Crossmodal Semantic Congruence Interacts with Object Contextual Consistency in Complex Visual Scenes to Enhance Short-Term Memory Performance
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AuthorAlmadori, Erika; Mastroberardino, Serena; Botta, Fabiano; Brunetti, Riccardo; Lupiáñez Castillo, Juan; Spence, Charles; Santangelo, Valerio
Short-term memorySemanticsVisual scenesAuditoryMultisensorySpatial orientation
Almadori, E.; Mastroberardino, S.; Botta, F.; Brunetti, R.; Lupiáñez, J.; Spence, C.; Santangelo, V. Crossmodal Semantic Congruence Interacts with Object Contextual Consistency in Complex Visual Scenes to Enhance Short-Term Memory Performance. Brain Sci. 2021, 11, 1206. https://doi.org/10.3390/ brainsci11091206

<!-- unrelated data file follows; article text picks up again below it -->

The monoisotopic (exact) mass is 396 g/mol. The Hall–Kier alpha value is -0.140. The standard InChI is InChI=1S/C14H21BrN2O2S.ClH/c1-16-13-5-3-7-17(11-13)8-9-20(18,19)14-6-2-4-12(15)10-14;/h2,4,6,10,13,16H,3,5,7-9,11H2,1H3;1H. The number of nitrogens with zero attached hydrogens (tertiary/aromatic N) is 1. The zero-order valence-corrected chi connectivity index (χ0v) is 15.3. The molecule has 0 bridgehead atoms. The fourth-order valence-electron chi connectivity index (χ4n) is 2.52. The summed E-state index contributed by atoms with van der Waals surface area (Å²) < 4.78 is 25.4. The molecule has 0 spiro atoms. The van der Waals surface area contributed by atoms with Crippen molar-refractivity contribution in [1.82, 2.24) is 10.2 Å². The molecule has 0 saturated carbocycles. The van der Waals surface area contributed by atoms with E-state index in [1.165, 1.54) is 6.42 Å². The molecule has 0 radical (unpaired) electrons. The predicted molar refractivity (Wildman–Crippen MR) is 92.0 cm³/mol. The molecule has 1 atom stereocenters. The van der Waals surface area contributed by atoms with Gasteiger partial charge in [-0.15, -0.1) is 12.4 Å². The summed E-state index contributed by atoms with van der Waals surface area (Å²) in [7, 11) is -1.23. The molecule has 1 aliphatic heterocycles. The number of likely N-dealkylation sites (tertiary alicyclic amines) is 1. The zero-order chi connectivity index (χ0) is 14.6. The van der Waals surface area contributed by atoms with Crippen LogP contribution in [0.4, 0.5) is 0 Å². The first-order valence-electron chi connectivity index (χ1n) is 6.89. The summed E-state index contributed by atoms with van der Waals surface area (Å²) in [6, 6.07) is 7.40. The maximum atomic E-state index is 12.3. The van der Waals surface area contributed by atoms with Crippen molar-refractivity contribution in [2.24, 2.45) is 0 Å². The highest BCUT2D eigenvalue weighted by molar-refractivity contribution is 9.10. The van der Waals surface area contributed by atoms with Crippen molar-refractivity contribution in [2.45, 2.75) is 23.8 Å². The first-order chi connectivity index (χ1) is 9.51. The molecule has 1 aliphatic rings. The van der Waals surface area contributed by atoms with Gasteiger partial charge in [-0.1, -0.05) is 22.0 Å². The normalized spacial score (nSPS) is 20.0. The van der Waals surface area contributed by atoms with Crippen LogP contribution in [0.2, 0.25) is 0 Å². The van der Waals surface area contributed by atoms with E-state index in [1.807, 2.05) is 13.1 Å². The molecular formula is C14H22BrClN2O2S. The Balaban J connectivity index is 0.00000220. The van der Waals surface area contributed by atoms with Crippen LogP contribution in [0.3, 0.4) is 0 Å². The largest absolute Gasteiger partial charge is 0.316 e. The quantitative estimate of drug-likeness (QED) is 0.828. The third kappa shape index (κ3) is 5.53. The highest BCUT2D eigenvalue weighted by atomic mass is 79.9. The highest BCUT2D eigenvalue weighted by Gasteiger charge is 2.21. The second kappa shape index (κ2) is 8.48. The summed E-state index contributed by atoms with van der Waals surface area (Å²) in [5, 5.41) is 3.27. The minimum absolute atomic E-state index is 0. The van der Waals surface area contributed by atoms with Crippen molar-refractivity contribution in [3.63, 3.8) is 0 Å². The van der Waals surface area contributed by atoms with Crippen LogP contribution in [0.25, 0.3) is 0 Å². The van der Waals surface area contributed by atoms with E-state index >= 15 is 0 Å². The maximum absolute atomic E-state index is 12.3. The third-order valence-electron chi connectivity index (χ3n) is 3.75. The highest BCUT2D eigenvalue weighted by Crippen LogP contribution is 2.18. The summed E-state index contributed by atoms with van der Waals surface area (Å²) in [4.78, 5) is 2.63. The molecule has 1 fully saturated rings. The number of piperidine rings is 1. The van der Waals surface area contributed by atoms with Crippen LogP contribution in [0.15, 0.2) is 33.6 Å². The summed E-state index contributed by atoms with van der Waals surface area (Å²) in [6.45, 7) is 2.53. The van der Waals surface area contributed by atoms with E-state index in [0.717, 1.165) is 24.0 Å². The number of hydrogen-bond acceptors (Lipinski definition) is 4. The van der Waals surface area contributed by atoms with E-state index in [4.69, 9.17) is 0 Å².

Object sounds can enhance the attentional selection and perceptual processing of semanticallyrelated visual stimuli. However, it is currently unknown whether crossmodal semantic congruence also affects the post-perceptual stages of information processing, such as short-term memory (STM), and whether this effect is modulated by the object consistency with the background visual scene. In two experiments, participants viewed everyday visual scenes for 500 ms while listening to an object sound, which could either be semantically related to the object that served as the STM target at retrieval or not. This defined crossmodal semantically cued vs. uncued targets. The target was either in- or out-of-context with respect to the background visual scene. After a maintenance period of 2000 ms, the target was presented in isolation against a neutral background, in either the same or different spatial position as in the original scene. The participants judged the same vs. different position of the object and then provided a confidence judgment concerning the certainty of their response. The results revealed greater accuracy when judging the spatial position of targets paired with a semantically congruent object sound at encoding. This crossmodal facilitatory effect was modulated by whether the target object was in- or out-of-context with respect to the background scene, with out-of-context targets reducing the facilitatory effect of object sounds. Overall, these findings suggest that the presence of the object sound at encoding facilitated the selection and processing of the semantically related visual stimuli, but this effect depends on the semantic configuration of the visual scene.